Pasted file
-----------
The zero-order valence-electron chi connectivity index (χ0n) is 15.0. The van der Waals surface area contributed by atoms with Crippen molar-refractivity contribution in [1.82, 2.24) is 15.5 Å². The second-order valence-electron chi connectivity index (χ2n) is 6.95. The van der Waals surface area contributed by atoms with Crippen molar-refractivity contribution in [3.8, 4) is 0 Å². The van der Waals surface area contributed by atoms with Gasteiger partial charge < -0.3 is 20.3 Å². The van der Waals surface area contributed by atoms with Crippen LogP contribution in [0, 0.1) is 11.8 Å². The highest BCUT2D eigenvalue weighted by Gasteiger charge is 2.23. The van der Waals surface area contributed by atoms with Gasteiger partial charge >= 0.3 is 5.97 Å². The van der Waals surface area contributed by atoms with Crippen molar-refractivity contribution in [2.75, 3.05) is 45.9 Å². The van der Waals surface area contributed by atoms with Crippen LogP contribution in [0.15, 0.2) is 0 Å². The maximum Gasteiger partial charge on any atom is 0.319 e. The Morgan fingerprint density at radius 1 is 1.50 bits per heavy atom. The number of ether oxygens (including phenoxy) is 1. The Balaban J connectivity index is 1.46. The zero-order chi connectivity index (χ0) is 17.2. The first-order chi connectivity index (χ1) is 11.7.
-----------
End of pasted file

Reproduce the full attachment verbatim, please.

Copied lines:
The zero-order valence-electron chi connectivity index (χ0n) is 15.0. The van der Waals surface area contributed by atoms with Crippen molar-refractivity contribution in [1.82, 2.24) is 15.5 Å². The second-order valence-electron chi connectivity index (χ2n) is 6.95. The van der Waals surface area contributed by atoms with Crippen molar-refractivity contribution in [3.8, 4) is 0 Å². The van der Waals surface area contributed by atoms with Gasteiger partial charge < -0.3 is 20.3 Å². The van der Waals surface area contributed by atoms with Crippen LogP contribution in [0, 0.1) is 11.8 Å². The highest BCUT2D eigenvalue weighted by Gasteiger charge is 2.23. The van der Waals surface area contributed by atoms with Gasteiger partial charge >= 0.3 is 5.97 Å². The van der Waals surface area contributed by atoms with Crippen molar-refractivity contribution in [2.75, 3.05) is 45.9 Å². The van der Waals surface area contributed by atoms with Crippen LogP contribution in [0.15, 0.2) is 0 Å². The maximum Gasteiger partial charge on any atom is 0.319 e. The Morgan fingerprint density at radius 1 is 1.50 bits per heavy atom. The number of ether oxygens (including phenoxy) is 1. The Balaban J connectivity index is 1.46. The zero-order chi connectivity index (χ0) is 17.2. The first-order chi connectivity index (χ1) is 11.7.